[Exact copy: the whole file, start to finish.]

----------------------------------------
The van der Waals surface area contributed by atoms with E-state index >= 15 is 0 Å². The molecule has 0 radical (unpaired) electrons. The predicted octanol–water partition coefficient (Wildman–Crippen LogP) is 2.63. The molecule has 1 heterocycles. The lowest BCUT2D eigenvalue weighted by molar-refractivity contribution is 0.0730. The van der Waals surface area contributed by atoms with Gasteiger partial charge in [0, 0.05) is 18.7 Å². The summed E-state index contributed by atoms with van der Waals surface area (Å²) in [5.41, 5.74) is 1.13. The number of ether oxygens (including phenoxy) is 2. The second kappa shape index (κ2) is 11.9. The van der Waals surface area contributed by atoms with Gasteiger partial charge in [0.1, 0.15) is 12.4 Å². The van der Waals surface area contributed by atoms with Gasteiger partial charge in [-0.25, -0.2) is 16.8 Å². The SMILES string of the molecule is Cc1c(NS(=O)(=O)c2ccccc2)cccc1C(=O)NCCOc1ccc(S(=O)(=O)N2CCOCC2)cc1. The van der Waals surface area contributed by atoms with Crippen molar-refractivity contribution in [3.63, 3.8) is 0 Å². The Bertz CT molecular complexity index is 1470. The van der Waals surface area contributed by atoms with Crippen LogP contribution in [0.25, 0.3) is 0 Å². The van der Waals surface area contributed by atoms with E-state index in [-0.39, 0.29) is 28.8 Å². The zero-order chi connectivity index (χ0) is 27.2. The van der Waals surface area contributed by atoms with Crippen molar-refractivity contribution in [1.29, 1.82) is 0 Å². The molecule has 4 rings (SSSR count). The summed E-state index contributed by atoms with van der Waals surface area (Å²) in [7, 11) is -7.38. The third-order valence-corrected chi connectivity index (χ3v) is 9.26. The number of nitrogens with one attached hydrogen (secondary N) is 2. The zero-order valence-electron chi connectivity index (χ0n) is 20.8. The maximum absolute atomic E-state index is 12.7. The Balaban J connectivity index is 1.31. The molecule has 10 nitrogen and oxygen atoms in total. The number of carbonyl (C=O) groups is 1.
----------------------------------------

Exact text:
The van der Waals surface area contributed by atoms with E-state index >= 15 is 0 Å². The molecule has 0 radical (unpaired) electrons. The predicted octanol–water partition coefficient (Wildman–Crippen LogP) is 2.63. The molecule has 1 heterocycles. The lowest BCUT2D eigenvalue weighted by molar-refractivity contribution is 0.0730. The van der Waals surface area contributed by atoms with Gasteiger partial charge in [0, 0.05) is 18.7 Å². The summed E-state index contributed by atoms with van der Waals surface area (Å²) in [5.41, 5.74) is 1.13. The number of ether oxygens (including phenoxy) is 2. The second kappa shape index (κ2) is 11.9. The van der Waals surface area contributed by atoms with Gasteiger partial charge in [0.1, 0.15) is 12.4 Å². The van der Waals surface area contributed by atoms with Gasteiger partial charge in [-0.25, -0.2) is 16.8 Å². The SMILES string of the molecule is Cc1c(NS(=O)(=O)c2ccccc2)cccc1C(=O)NCCOc1ccc(S(=O)(=O)N2CCOCC2)cc1. The van der Waals surface area contributed by atoms with Crippen molar-refractivity contribution in [3.63, 3.8) is 0 Å². The Bertz CT molecular complexity index is 1470. The van der Waals surface area contributed by atoms with Crippen LogP contribution in [0.25, 0.3) is 0 Å². The van der Waals surface area contributed by atoms with E-state index in [-0.39, 0.29) is 28.8 Å². The zero-order chi connectivity index (χ0) is 27.2. The van der Waals surface area contributed by atoms with Crippen molar-refractivity contribution in [1.29, 1.82) is 0 Å². The molecule has 4 rings (SSSR count). The summed E-state index contributed by atoms with van der Waals surface area (Å²) in [7, 11) is -7.38. The third-order valence-corrected chi connectivity index (χ3v) is 9.26. The number of nitrogens with one attached hydrogen (secondary N) is 2. The zero-order valence-electron chi connectivity index (χ0n) is 20.8. The maximum absolute atomic E-state index is 12.7. The Balaban J connectivity index is 1.31. The molecule has 10 nitrogen and oxygen atoms in total. The number of carbonyl (C=O) groups is 1.